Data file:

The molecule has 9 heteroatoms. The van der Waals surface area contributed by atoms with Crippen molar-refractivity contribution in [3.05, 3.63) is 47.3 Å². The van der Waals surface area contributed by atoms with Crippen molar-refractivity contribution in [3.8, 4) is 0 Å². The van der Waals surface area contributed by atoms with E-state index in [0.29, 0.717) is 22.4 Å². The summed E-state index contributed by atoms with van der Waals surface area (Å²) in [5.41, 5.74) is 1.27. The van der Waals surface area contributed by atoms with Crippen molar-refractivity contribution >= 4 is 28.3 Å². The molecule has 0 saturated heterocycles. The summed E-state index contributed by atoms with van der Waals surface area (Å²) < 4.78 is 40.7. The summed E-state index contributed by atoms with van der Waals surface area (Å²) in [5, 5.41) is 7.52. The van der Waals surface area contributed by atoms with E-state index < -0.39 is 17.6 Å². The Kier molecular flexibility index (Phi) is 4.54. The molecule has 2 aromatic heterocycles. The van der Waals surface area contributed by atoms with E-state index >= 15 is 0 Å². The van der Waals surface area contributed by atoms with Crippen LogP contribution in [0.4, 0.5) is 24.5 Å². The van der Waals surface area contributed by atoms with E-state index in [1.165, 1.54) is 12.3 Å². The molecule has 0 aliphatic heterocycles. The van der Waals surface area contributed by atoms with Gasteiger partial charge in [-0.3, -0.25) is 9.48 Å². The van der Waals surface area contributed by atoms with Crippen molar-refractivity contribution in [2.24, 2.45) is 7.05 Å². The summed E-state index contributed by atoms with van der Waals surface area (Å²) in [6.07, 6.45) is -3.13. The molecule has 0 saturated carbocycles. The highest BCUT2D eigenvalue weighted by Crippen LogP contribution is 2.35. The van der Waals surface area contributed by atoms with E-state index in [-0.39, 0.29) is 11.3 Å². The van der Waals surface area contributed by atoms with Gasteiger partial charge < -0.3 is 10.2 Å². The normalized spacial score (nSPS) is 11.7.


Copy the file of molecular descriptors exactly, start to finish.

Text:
The molecule has 9 heteroatoms. The van der Waals surface area contributed by atoms with Crippen molar-refractivity contribution in [3.05, 3.63) is 47.3 Å². The van der Waals surface area contributed by atoms with Crippen molar-refractivity contribution in [3.8, 4) is 0 Å². The van der Waals surface area contributed by atoms with E-state index in [0.29, 0.717) is 22.4 Å². The summed E-state index contributed by atoms with van der Waals surface area (Å²) in [5.41, 5.74) is 1.27. The van der Waals surface area contributed by atoms with Crippen molar-refractivity contribution >= 4 is 28.3 Å². The molecule has 0 saturated heterocycles. The summed E-state index contributed by atoms with van der Waals surface area (Å²) < 4.78 is 40.7. The summed E-state index contributed by atoms with van der Waals surface area (Å²) in [5, 5.41) is 7.52. The van der Waals surface area contributed by atoms with E-state index < -0.39 is 17.6 Å². The Kier molecular flexibility index (Phi) is 4.54. The molecule has 2 aromatic heterocycles. The van der Waals surface area contributed by atoms with E-state index >= 15 is 0 Å². The van der Waals surface area contributed by atoms with Crippen LogP contribution in [0.4, 0.5) is 24.5 Å². The van der Waals surface area contributed by atoms with E-state index in [1.165, 1.54) is 12.3 Å². The molecule has 0 aliphatic heterocycles. The van der Waals surface area contributed by atoms with Gasteiger partial charge in [-0.3, -0.25) is 9.48 Å². The van der Waals surface area contributed by atoms with Crippen molar-refractivity contribution in [2.24, 2.45) is 7.05 Å². The summed E-state index contributed by atoms with van der Waals surface area (Å²) in [6.07, 6.45) is -3.13. The molecule has 0 saturated carbocycles. The highest BCUT2D eigenvalue weighted by Crippen LogP contribution is 2.35. The van der Waals surface area contributed by atoms with E-state index in [-0.39, 0.29) is 11.3 Å². The van der Waals surface area contributed by atoms with Gasteiger partial charge < -0.3 is 10.2 Å². The normalized spacial score (nSPS) is 11.7.